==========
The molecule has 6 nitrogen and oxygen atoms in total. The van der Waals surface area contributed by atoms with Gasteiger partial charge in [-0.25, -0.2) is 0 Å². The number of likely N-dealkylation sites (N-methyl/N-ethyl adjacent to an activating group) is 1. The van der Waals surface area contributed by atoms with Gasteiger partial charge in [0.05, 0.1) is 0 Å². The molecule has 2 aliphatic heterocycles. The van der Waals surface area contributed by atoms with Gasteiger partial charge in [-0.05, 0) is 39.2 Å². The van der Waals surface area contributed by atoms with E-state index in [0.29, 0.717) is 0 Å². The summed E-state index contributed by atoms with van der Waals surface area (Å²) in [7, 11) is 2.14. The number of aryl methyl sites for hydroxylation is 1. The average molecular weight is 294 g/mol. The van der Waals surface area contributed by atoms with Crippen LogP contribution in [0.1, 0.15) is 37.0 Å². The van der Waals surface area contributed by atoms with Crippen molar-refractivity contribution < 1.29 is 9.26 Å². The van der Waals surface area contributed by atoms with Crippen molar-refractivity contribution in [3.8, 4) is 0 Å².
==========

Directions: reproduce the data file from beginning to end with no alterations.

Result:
The molecule has 6 nitrogen and oxygen atoms in total. The van der Waals surface area contributed by atoms with Gasteiger partial charge in [-0.25, -0.2) is 0 Å². The number of likely N-dealkylation sites (N-methyl/N-ethyl adjacent to an activating group) is 1. The van der Waals surface area contributed by atoms with Gasteiger partial charge in [0.05, 0.1) is 0 Å². The molecule has 2 aliphatic heterocycles. The van der Waals surface area contributed by atoms with Gasteiger partial charge in [-0.05, 0) is 39.2 Å². The van der Waals surface area contributed by atoms with E-state index in [0.29, 0.717) is 0 Å². The summed E-state index contributed by atoms with van der Waals surface area (Å²) in [7, 11) is 2.14. The number of aryl methyl sites for hydroxylation is 1. The average molecular weight is 294 g/mol. The van der Waals surface area contributed by atoms with Crippen LogP contribution in [0.1, 0.15) is 37.0 Å². The van der Waals surface area contributed by atoms with Crippen molar-refractivity contribution < 1.29 is 9.26 Å². The van der Waals surface area contributed by atoms with Crippen molar-refractivity contribution in [3.8, 4) is 0 Å².